Pay Per Head: Odds to Win the Russia 2018 World Cup

Pay Per Head: Odds to Win the Russia 2018 World Cup

The 2018 soccer World Cup is less than two years away.  The qualifiers are underway, and the favorites are marching in looking to put together their best team for the tournament.

Russia will give teams a different challenge than what Brazil presented two years ago. The World Cup will be played in winter like it happened in South Africa 2010.  That alone benefits the European teams, which suffered the South America heat.

It’s never too early to take a good look at the favorites in the Odds to Win the Russia 2018 World Cup, according to the sports betting oddsmakers from your pay per head sportsbook software solution:

Germany: 5/1

Germany dominated most of their games in Euro 2016. But, they failed to deliver the same offensive performance they had in Brazil 2014 when they destroyed most opponents. Their semifinal loss to France was a disappointment.

Despite the loss, the Germans remain the favorites, and they should be. The problem is their generational change hasn’t been easy.  The team lost midfielder playmaker Bastian Schweinsteiger. It’s going to take some time to find a leader to replace him. Real Madrid’s midfielder Tony Kroos has the technique qualities to be just as good.  The leadership role still is in question.

Germany hasn’t found a replacement for striker Miroslav Klose. In Brazil 2014, it was Thomas Muller the one taking his place in the starting lineup. Muller delivered a great performance the entire month. However, in the Euro 2016 his contribution was nonexistent. Muller played perhaps his worst tournament of his career.  He lacked movement and instincts inside the box.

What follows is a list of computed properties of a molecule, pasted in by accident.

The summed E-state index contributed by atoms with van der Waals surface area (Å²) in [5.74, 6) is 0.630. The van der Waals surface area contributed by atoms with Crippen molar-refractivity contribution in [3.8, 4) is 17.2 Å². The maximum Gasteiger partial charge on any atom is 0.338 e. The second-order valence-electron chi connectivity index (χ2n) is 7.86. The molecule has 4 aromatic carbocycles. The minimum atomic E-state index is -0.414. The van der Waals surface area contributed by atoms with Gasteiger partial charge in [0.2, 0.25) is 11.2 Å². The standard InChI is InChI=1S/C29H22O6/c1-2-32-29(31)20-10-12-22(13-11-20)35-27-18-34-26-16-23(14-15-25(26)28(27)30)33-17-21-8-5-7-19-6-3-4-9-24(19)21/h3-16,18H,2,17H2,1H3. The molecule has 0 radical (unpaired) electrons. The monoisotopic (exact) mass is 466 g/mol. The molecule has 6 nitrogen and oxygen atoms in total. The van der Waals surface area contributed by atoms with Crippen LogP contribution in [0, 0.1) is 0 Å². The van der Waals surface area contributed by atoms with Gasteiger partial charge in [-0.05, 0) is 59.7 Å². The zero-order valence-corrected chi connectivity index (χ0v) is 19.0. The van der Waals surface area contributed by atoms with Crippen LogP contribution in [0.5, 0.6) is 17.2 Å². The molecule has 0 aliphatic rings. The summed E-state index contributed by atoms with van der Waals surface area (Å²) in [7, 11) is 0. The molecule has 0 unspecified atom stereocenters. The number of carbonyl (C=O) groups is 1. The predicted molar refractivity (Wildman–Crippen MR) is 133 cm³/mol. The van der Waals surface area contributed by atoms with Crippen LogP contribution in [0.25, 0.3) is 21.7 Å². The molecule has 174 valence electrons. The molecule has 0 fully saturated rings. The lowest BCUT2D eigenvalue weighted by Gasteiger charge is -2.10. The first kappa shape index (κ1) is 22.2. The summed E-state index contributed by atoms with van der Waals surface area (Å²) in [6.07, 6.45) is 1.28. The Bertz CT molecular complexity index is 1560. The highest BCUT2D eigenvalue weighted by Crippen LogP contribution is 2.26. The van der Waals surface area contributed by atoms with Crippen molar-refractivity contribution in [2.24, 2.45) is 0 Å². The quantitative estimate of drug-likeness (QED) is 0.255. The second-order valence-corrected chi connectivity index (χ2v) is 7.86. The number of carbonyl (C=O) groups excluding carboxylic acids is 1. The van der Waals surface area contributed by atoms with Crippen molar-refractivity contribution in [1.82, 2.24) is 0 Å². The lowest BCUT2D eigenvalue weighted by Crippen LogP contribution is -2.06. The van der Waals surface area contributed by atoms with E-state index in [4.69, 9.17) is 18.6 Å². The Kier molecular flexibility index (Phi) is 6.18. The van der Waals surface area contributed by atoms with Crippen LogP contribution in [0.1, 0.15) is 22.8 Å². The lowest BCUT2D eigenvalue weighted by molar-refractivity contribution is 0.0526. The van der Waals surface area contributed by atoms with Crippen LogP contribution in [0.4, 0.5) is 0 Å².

To make it worst, Germany hasn’t found any luck with the health of playmaker Marco Reus. The Borussia Dortmund player is an uncanny talent. Nevertheless, he can’t stay healthy when the major tournaments hit the calendar.  Reus missed Brazil 2014 with an ankle injury two weeks before the competition.

He missed the Euro 2016 with a knee injury with less than a month before Germany’s debut in the European competition.

Germany remains as the favorite, but what they look to achieve is not easy. The last time a country won back-to-back World Cup title was in 1958 and 1962 when Brazil dominated the soccer world.

Argentina: 8/1

Argentina missed their best chance to get back in the top of the world in Brazil 2014.  They will have an opportunity for redemption in Russia 2018 and that’s why the sports bookies have them as second favorites.

The loss in the final to Germany was a crushing one, but the talent remains the same. Argentina has the best player in the world in Lionel Messi.

He will make his fourth attempt to try to win a World Cup after failing in Germany 2006, South Africa 2010 and Brazil 2014.  Messi knows the pressure is on him.

He has won everything there is to win with FC Barcelona. But he is 0-3 in finals with Argentina since 2014.

It’s unreasonable to believe Messi deserves all the blame. But he also gets most of the glory when they win.

Argentina hasn’t won a World Cup title since 1986.  They hadn’t won a major tournament since 1993 when they won the Copa America. It’s been a while, and the fans know it. But as long as they have Lio Messi in the lineup, they would be the favorites almost every time.